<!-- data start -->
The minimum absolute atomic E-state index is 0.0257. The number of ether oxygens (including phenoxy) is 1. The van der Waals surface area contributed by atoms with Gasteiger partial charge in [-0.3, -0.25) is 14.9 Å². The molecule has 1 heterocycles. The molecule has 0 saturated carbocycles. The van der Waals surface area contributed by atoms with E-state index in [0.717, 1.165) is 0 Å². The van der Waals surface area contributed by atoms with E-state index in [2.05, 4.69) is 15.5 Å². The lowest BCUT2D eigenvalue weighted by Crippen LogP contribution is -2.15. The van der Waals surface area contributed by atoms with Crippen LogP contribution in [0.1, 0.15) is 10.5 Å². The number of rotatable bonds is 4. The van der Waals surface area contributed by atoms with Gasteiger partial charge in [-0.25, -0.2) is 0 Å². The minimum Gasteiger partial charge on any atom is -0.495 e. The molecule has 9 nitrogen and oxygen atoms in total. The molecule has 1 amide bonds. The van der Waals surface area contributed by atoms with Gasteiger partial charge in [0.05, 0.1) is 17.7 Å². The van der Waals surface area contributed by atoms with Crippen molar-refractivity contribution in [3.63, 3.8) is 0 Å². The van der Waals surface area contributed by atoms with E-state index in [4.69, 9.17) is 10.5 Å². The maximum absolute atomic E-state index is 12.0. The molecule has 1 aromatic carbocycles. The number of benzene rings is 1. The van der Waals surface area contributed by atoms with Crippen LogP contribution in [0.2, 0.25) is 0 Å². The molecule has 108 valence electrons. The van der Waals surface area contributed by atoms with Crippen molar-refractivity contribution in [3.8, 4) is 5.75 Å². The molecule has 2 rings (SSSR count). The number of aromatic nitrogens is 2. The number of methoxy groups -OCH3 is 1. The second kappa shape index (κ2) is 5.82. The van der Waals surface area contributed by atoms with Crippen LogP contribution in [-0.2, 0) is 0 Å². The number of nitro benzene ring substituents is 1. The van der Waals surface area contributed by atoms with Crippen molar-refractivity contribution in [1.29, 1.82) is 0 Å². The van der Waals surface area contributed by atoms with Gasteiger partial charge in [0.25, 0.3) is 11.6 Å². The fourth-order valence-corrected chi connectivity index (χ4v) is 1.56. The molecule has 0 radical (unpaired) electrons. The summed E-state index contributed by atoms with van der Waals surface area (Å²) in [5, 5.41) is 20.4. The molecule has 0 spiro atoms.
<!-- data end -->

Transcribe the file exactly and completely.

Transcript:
The minimum absolute atomic E-state index is 0.0257. The number of ether oxygens (including phenoxy) is 1. The van der Waals surface area contributed by atoms with Gasteiger partial charge in [-0.3, -0.25) is 14.9 Å². The molecule has 1 heterocycles. The molecule has 0 saturated carbocycles. The van der Waals surface area contributed by atoms with E-state index in [0.717, 1.165) is 0 Å². The van der Waals surface area contributed by atoms with E-state index in [2.05, 4.69) is 15.5 Å². The lowest BCUT2D eigenvalue weighted by Crippen LogP contribution is -2.15. The van der Waals surface area contributed by atoms with Crippen LogP contribution in [0.1, 0.15) is 10.5 Å². The number of rotatable bonds is 4. The van der Waals surface area contributed by atoms with Gasteiger partial charge in [-0.25, -0.2) is 0 Å². The minimum Gasteiger partial charge on any atom is -0.495 e. The molecule has 9 nitrogen and oxygen atoms in total. The molecule has 1 amide bonds. The van der Waals surface area contributed by atoms with Gasteiger partial charge in [0.05, 0.1) is 17.7 Å². The van der Waals surface area contributed by atoms with Crippen molar-refractivity contribution in [3.63, 3.8) is 0 Å². The van der Waals surface area contributed by atoms with E-state index in [4.69, 9.17) is 10.5 Å². The maximum absolute atomic E-state index is 12.0. The molecule has 1 aromatic carbocycles. The number of benzene rings is 1. The van der Waals surface area contributed by atoms with Crippen LogP contribution in [0.2, 0.25) is 0 Å². The molecule has 108 valence electrons. The van der Waals surface area contributed by atoms with Crippen molar-refractivity contribution in [3.8, 4) is 5.75 Å². The molecule has 2 rings (SSSR count). The number of aromatic nitrogens is 2. The number of methoxy groups -OCH3 is 1. The second kappa shape index (κ2) is 5.82. The van der Waals surface area contributed by atoms with Crippen LogP contribution in [-0.2, 0) is 0 Å². The number of nitro benzene ring substituents is 1. The van der Waals surface area contributed by atoms with Crippen molar-refractivity contribution in [1.29, 1.82) is 0 Å². The van der Waals surface area contributed by atoms with Gasteiger partial charge in [0.25, 0.3) is 11.6 Å². The fourth-order valence-corrected chi connectivity index (χ4v) is 1.56. The molecule has 0 radical (unpaired) electrons. The summed E-state index contributed by atoms with van der Waals surface area (Å²) in [5, 5.41) is 20.4. The molecule has 0 spiro atoms.